Grief is neither a problem to be solved nor a problem to be overcome. It is a sacred expression of love…a sacred sorrow. – Dr. Gerald May, M.D
Sadly grief and loss is something all of us will face at some point in our lives. While we can grieve over the loss of our jobs for example, the most profound grief usually involves the loss of someone we love. A beloved pet dies. A relationship ends and with it our hopes, dreams and expectations. Someone we love passes on and we are left with the prospect of continuing life without them.
If you are currently experiencing grief following loss, first of all understand that there is no statute of limitations on how long people need to grieve. And also understand that grief is completely normal! The word ‘grief’ comes from the Latin word meaning ‘burden’ and when we experience grief this is exactly how it feels – that we are carrying a terrible burden. We can literally feel ‘weighed down’ with powerful emotions which can range from sadness and overwhelming loss to anger, guilt, self-blame and even denial.
If we are in this situation we need to understand that not facing our grief merely extends the process and traps us within it. When we are faced with a painful situation we are hard-wired to do anything we can to avoid it. But as the above quote reminds us – our grief is not the problem and the extent to which we grieve is merely an expression as to how much we can love. By re-framing grief in this way we begin to work through it – not fight against it. The saying that you cannot heal what you cannot feel is all too applicable when it comes to grief. When we grieve we are being authentic to ourselves – protesting to the universe that we wish the loss had never happened rather than minimising it or worse – denying it.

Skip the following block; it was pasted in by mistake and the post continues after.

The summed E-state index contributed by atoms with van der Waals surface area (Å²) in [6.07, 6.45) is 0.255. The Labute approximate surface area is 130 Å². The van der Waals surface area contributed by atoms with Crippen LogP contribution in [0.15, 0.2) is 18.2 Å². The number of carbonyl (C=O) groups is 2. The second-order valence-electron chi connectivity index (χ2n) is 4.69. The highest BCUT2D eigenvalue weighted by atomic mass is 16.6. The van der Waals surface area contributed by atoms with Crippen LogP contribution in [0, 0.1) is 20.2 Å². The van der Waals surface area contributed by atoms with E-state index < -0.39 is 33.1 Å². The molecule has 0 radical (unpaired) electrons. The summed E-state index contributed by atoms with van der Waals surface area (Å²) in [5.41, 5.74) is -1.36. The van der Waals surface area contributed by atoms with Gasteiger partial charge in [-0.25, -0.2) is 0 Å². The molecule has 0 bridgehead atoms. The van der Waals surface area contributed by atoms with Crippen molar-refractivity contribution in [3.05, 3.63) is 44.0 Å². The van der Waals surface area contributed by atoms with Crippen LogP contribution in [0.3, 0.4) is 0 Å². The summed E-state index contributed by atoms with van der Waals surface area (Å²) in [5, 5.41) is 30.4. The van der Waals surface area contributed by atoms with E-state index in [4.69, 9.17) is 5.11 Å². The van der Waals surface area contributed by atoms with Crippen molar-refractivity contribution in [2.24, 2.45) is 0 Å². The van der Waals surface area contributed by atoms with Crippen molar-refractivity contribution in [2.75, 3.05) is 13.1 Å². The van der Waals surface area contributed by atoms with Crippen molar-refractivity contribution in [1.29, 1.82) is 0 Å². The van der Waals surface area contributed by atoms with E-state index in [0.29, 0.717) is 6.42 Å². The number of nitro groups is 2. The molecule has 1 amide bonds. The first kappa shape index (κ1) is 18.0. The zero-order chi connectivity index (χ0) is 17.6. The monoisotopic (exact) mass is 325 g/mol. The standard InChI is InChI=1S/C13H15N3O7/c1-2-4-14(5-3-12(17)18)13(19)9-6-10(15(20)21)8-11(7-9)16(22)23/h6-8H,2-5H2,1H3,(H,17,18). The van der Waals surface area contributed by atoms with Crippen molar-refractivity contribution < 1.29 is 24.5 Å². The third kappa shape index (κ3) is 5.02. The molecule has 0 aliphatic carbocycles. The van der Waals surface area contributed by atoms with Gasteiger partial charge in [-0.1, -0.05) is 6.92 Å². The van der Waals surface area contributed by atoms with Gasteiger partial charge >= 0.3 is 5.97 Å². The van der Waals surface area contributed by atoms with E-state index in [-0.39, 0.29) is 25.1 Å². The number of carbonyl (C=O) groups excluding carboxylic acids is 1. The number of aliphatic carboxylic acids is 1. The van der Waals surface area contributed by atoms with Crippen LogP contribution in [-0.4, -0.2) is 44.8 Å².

Doctors have found that unresolved grief can contribute to a wide range of psychological problems, including outbursts of rage, restlessness, depression, addiction and anxiety attacks as well as manifest in physical problems in the body.
So, if you feel you can’t move away from grief you first need to understand that just by acknowledging the fact you are grieving shows you are in fact moving through it. As I said at the start of this article – there is no statute of limitations on grief. You will find that some friends and family members understand your process – perhaps because they have experienced it first hand. Others however may not. Depending on your loss you may receive misguided comments such as ‘Time to get back on the horse’ and ‘It’s now been a month/six months/a year – don’t you think you should be over it by now?’ While you are still moving through the process I advise you to stick to the former group and try your best to avoid the latter while perhaps understanding they probably mean well! However, if you do find yourself ‘stuck’ for an undue length of time and unable to process the very strong emotions that are associated with grief, please consider seeing a professional grief counsellor. You don’t have to ‘go it alone’.
How do you really know when you are moving through and ultimately out of your grief? The answer to that is in the questions you are asking. When loss occurs our natural response is to ask ‘Why me?’ or ‘Why did this happen?’ A sign we are coming out of deep grieving is when our questions begin with ‘How’ and ‘What’. ‘How/what can I do to facilitate my healing?’ or even ‘How am I going to cope?’ are good beginnings. By asking this we have acknowledged we do have to go on without our loved one but that a future for us nonetheless exists.
Grief is a journey all of us will take at some point in our lives. The good news is that none of us are trapped in it forever. But our first step towards escaping from grief is to see it as a reflection of how much we can – and will – love again.
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